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Vogel: Dakota, settlers differed on views toward land, treaties

August 24, 2012
By Fritz Busch - Staff Writer (fbusch@nujournal.com) , The Journal

NEW ULM - A Hamline University law professor said the ways the Dakota view their relationship with their homeland so much differently than Euro-Americans was among the reasons the U.S.-Dakota War of 1862 took place.

Speaking at Turner Hall, Howard J. Vogel said that although the Dakota moved about at times for hunting purposes, they are very deeply connected to their homeland.

"The land is their relative. What was important was their relationship to the land. The Dakota language has 16 verbs describing home but no words for selling land or to describe some of the other parts of treaties that included some very shady deals," Vogel said.

He described the Dakota and Euro-Americans as two very different kinds of people.

"Dakota chiefs reluctantly made pacts with 'the devil' by signing treaties, giving up their land after they were coerced by Euro-Americans," Vogel said.

Part Dakota author John LaBatte of New Ulm asked Vogel what treaties he considered to still be in effect.

Fact Box

Schedule of Events

FRIDAY, AUGUST 24

Leavenworth Rescue Tour 8:30-11:30 a.m. Tours start at the BCHS. Tickets are required, $15 from the BCHS. Bus loads at 8:15am.

Symposium - 9 a.m.-3 p.m., providing a broad, academic perspective on various aspects of the U.S.-Dakota War. Dr. Mary Lethert Wingerd-"North Country: The Making of Minnesota", Dr. Elden Lawrence-"The Peace Seekers", Dr. Zabelle Stodola- "Mary Schwandt and Maggie Brass (Snana): A Minnesota Pocahontas Story?, Walt Bachman-"Differing Portrayals of the Dakota War Over Time: Political Correctness in 1900 and 2012" & Dr. Julie Humann Anderson-"Reconciling Memory: Landscapes, Commemorations and Enduring Conflicts of the U.S.-Dakota War of 1862".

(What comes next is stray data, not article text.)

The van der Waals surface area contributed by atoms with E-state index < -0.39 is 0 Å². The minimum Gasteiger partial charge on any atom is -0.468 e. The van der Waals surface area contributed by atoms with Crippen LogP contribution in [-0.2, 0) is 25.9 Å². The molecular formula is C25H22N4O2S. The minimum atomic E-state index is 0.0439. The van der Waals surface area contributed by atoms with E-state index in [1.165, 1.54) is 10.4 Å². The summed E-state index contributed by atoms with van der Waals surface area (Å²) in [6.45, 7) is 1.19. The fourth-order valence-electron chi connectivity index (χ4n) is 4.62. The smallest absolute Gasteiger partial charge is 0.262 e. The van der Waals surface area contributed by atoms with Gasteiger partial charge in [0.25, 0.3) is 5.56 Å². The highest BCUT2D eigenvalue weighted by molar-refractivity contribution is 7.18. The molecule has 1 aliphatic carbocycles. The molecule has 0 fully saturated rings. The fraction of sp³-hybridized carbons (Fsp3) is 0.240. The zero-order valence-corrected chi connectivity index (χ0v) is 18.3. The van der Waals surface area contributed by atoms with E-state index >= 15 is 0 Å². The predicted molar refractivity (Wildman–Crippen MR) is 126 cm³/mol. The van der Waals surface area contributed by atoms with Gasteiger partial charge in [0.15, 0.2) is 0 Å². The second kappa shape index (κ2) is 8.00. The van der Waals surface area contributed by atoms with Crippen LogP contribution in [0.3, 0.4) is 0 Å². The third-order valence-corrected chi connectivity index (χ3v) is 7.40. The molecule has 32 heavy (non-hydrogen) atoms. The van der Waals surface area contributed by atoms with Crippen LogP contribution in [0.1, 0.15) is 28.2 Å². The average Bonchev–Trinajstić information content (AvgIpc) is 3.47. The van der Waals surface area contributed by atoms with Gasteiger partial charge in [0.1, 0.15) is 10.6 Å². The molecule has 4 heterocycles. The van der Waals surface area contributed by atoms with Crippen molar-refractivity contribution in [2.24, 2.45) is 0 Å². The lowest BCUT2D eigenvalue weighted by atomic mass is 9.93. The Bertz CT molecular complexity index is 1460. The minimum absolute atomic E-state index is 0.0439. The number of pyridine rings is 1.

All at Turner Halle FREE ADMISSION.

Milford Historical Area Tour 1-3 p.m., Tours start at the BCHS. Tickets are required, $15 from the BCHS. Bus loads at 12:45 p.m.

Downtown Battlefield Walking Tour 1-2 p.m. Tours begin every 15 minutes between 1-2 p.m. Tours are 1 hour long. $3 per person. Purchase at BCHS.

The Wanda Gag House 1-4 p.m. Exhibit featuring 10 scenes of the U.S.-Dakota War on canvas from a Panorama attributed to Anton Gag, Alexander Schwendinger, and Chris Heller. 226 N. Washington Street

"Dogs In the Hot Moon & Behind the Barricades" Play 2-4 pm New Ulm DAC Auditorium. Tickets available at the door.

Milford Monument Dedication 4-5 pm. Sponsored by the Junior Pioneers. 5.5 miles West of New Ulm on Hwy 29. FREE ADMISSION.

BCHS "Never Shall I Forget" Exhibit Open House 5-8 pm. Brown County Historical Society FREE ADMISSION

"Dogs In the Hot Moon & Behind the Barricades" Play 7-9 pm New Ulm DAC Auditorium. Tickets available at the door.

SATURDAY, AUGUST 25

Leavenworth Rescue Tour 8-11 a.m. Tours start at the BCHS. Tickets are required, $15 from the BCHS. Bus loads at 7:45 a.m.

Hanska Historical Area Tour 10-1 pm Tours start at the BCHS. Tickets are required, $15 from the BCHS. Bus loads at 9:45.

Mail Delivery from Ft. Ridgely by Steve Palmer- 10 am - BCHS